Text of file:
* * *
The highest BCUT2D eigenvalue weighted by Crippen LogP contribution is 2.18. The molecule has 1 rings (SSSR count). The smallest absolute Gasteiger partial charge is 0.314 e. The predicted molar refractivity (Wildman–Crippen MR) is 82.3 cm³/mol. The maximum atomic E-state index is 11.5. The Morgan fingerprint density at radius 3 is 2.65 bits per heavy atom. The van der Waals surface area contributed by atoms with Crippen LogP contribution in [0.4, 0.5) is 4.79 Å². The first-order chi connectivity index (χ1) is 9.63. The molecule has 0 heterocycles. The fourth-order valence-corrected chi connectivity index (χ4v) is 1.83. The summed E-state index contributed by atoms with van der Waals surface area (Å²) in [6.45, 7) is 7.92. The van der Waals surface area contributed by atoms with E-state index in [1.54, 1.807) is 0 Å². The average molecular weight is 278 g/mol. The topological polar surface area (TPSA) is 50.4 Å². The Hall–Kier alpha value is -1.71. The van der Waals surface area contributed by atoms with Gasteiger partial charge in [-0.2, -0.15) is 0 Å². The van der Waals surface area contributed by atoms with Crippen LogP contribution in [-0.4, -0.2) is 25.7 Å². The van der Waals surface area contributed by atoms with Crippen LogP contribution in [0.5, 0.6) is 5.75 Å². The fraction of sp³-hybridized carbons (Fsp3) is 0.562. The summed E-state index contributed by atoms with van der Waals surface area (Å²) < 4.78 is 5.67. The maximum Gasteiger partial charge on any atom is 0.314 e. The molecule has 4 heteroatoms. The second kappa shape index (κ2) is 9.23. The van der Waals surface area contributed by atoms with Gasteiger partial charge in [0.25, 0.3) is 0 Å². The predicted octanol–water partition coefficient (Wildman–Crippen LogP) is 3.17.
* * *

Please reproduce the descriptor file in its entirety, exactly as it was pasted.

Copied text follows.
The highest BCUT2D eigenvalue weighted by Crippen LogP contribution is 2.18. The molecule has 1 rings (SSSR count). The smallest absolute Gasteiger partial charge is 0.314 e. The predicted molar refractivity (Wildman–Crippen MR) is 82.3 cm³/mol. The maximum atomic E-state index is 11.5. The Morgan fingerprint density at radius 3 is 2.65 bits per heavy atom. The van der Waals surface area contributed by atoms with Crippen LogP contribution in [0.4, 0.5) is 4.79 Å². The first-order chi connectivity index (χ1) is 9.63. The molecule has 0 heterocycles. The fourth-order valence-corrected chi connectivity index (χ4v) is 1.83. The summed E-state index contributed by atoms with van der Waals surface area (Å²) in [6.45, 7) is 7.92. The van der Waals surface area contributed by atoms with E-state index in [1.54, 1.807) is 0 Å². The average molecular weight is 278 g/mol. The topological polar surface area (TPSA) is 50.4 Å². The Hall–Kier alpha value is -1.71. The van der Waals surface area contributed by atoms with Gasteiger partial charge in [-0.2, -0.15) is 0 Å². The van der Waals surface area contributed by atoms with Crippen LogP contribution in [-0.4, -0.2) is 25.7 Å². The van der Waals surface area contributed by atoms with Crippen LogP contribution in [0.5, 0.6) is 5.75 Å². The fraction of sp³-hybridized carbons (Fsp3) is 0.562. The summed E-state index contributed by atoms with van der Waals surface area (Å²) < 4.78 is 5.67. The maximum Gasteiger partial charge on any atom is 0.314 e. The molecule has 4 heteroatoms. The second kappa shape index (κ2) is 9.23. The van der Waals surface area contributed by atoms with Gasteiger partial charge in [0.25, 0.3) is 0 Å². The predicted octanol–water partition coefficient (Wildman–Crippen LogP) is 3.17.